d.v. | 2 other reviews | May 16, 2023 |
Well-executed, skillfully conceived stories, many of which were depressing and took me to places I had no interest in going. The subjects include: A man whose failed marriage is somehow embodied in wrathful, creative and near-continuous knocking coming from the apartment above. A young hobo who kills his older traveling mate. A man whose young son is dying of cystic fibrosis. An armored car robbery gone bad. A man burying his father’s body, without further explanation, at a beach. Teenage prostitution and murder. Spontaneous human combustion (SHB). A neighborhood crucifixion as a teen prank. The best one is “The Botch,” a dazzling bank robbery story.

Technical and word wizardry abound here, capturing the moments that make up a compelling slice-of-life. But almost every story is catching someone at the worst moment of their life – or at the end of it.
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Hagelstein | 2 other reviews | May 30, 2021 |
Maybe I’m just losing it, or I’m onto something. The reading mind can perceive things in many different ways, it just depends on how you are set up for what you’re reading. I had been reading the first three stories of this David Means collection, and I was kind of up and down about them. Then I had taken a break for a meal, and watched the last part of a favorite film, A River Runs Through It, the Robert Redford film based on the classic Norman Mclean book. I absolutely adore both the book and the movie, so I was in a great head space when I returned to Instructions for a Funeral again. I started reading the story “The Terminal Artist,” which blew my socks off. Just as I had cried with the intensity of the end of the movie, I found myself crying as I read that story.

I had read the praise and the reviews for this collection beforehand—which had initially forced my hand into ordering the collection— and suddenly it was obvious that all that praise was well deserved. David Means can write some wonderful stories that ring so true. Several of the reviews had dropped names like Proust, Woolf, Flannery O’Connor, Chekhov, Poe, Denis Johnson, Carver, Tobias Wolff, and Richard Ford, and in my new head space, I was in full agreement. Means seemed practically incapable of taking a false step in his stories. Every story is very original and most distinctively David Means.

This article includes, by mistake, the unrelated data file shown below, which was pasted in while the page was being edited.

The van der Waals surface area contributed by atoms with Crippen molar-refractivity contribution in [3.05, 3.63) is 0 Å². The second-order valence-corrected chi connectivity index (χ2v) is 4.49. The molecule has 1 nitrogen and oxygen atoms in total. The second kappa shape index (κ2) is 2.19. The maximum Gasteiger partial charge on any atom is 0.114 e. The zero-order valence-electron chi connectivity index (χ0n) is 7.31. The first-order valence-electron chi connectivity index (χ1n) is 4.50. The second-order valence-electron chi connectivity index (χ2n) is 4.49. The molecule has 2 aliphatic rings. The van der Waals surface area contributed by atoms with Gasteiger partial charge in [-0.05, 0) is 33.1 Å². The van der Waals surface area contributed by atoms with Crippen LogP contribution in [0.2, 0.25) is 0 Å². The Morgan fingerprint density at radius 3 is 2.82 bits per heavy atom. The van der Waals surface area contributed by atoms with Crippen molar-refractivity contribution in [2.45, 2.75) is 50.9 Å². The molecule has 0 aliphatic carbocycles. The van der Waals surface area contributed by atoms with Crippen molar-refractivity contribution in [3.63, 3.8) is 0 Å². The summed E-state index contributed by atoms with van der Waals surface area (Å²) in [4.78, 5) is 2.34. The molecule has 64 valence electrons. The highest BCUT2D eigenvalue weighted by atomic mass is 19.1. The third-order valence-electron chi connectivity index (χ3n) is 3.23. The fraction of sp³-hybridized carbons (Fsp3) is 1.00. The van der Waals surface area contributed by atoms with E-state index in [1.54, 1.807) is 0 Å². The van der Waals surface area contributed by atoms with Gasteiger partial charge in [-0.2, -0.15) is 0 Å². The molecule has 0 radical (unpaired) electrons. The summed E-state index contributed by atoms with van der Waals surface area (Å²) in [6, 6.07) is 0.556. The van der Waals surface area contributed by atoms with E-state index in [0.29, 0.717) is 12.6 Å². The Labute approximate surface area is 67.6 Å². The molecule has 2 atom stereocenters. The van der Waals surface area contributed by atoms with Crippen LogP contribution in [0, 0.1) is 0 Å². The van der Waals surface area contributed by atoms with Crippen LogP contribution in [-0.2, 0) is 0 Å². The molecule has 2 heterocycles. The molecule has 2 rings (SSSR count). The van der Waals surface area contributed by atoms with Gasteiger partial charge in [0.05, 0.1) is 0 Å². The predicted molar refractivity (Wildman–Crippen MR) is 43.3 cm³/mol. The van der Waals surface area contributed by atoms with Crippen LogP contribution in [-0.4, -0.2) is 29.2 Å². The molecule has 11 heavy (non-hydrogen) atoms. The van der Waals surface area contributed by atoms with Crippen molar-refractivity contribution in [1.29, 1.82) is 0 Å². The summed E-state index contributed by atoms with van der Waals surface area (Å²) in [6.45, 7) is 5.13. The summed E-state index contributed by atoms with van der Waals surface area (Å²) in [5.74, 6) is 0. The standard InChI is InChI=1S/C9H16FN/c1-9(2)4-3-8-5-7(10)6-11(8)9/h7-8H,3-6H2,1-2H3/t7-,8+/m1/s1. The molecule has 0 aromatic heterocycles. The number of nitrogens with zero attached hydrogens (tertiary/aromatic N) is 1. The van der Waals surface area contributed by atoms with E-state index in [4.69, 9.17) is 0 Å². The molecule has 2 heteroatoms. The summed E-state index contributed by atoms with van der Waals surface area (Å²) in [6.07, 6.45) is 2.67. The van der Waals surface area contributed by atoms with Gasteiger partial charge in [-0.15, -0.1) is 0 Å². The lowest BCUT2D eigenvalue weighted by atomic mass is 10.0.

For the rest of the book, I was impressed by story after story, as they all seemed so spot-on. Who the hell was I as a reader during those first three stories? This is his fifth story collection, and Means loves to slides some sly humor into some of his stories. They also change so much, story to story, always exploring something new with each one. You could find yourself on an FBI stakeout in one, and then in an evolving tale of a fistfight in Sacramento, or learning about a serial-killer, marriage, addiction, death, and wherever else he wants to take you. He always keeps you on your toes as he nimbly shows his creative mind in a pared down style that does so much with so little.

Let me pass on an apt quote from Jonathan Lethem, “David Means’s latest stories floored me. These are little machines for thinking and feeling, made sentences in which the object in the mirror—consciousness—is much closer than it ordinarily appears.”

I read another of his story collections, The Spot, many years ago, but my memory and review of it have been lost in time, but now his much-praised novel, Hystopia, is definitely on my radar screen. Instructions for a Funeral goes from the brutal to the tender both quickly and effortlessly. With these stories you might be reading about organized crime, real estate, or even a serial-killer nurse, but you will always be offered an opportunity to be involved with the people that truly live in these stories. David Means has a great touch when it comes to writing about the small moments of everyone’s life, and it’s those small bits of life that make all the difference … in life and in fiction. Lastly, I say, “Give me more David Means.”
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jphamilton | 2 other reviews | May 14, 2021 |